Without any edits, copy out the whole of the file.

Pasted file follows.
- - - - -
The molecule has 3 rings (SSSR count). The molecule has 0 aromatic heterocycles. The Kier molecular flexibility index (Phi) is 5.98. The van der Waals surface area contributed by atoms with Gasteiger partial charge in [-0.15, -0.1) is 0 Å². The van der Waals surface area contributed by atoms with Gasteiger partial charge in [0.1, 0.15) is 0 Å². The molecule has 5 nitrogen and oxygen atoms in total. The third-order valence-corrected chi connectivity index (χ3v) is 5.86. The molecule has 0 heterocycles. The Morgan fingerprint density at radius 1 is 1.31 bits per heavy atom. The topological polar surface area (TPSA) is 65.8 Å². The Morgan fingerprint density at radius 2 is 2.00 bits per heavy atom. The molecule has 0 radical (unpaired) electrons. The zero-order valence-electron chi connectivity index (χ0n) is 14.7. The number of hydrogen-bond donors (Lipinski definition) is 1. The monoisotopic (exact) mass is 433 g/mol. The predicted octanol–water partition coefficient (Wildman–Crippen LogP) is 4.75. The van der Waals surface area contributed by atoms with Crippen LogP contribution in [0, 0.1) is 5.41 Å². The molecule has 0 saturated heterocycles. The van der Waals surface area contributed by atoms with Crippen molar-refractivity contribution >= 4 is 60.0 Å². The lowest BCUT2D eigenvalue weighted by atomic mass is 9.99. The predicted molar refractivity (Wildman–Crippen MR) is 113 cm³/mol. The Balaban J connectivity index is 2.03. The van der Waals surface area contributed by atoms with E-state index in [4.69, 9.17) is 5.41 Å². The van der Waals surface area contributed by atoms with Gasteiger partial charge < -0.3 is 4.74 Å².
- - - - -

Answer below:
The molecule has 3 rings (SSSR count). The molecule has 0 aromatic heterocycles. The Kier molecular flexibility index (Phi) is 5.98. The van der Waals surface area contributed by atoms with Gasteiger partial charge in [-0.15, -0.1) is 0 Å². The van der Waals surface area contributed by atoms with Gasteiger partial charge in [0.1, 0.15) is 0 Å². The molecule has 5 nitrogen and oxygen atoms in total. The third-order valence-corrected chi connectivity index (χ3v) is 5.86. The molecule has 0 heterocycles. The Morgan fingerprint density at radius 1 is 1.31 bits per heavy atom. The topological polar surface area (TPSA) is 65.8 Å². The Morgan fingerprint density at radius 2 is 2.00 bits per heavy atom. The molecule has 0 radical (unpaired) electrons. The zero-order valence-electron chi connectivity index (χ0n) is 14.7. The number of hydrogen-bond donors (Lipinski definition) is 1. The monoisotopic (exact) mass is 433 g/mol. The predicted octanol–water partition coefficient (Wildman–Crippen LogP) is 4.75. The van der Waals surface area contributed by atoms with Crippen LogP contribution in [0, 0.1) is 5.41 Å². The molecule has 0 saturated heterocycles. The van der Waals surface area contributed by atoms with Crippen molar-refractivity contribution >= 4 is 60.0 Å². The lowest BCUT2D eigenvalue weighted by atomic mass is 9.99. The predicted molar refractivity (Wildman–Crippen MR) is 113 cm³/mol. The Balaban J connectivity index is 2.03. The van der Waals surface area contributed by atoms with E-state index in [4.69, 9.17) is 5.41 Å². The van der Waals surface area contributed by atoms with Gasteiger partial charge < -0.3 is 4.74 Å².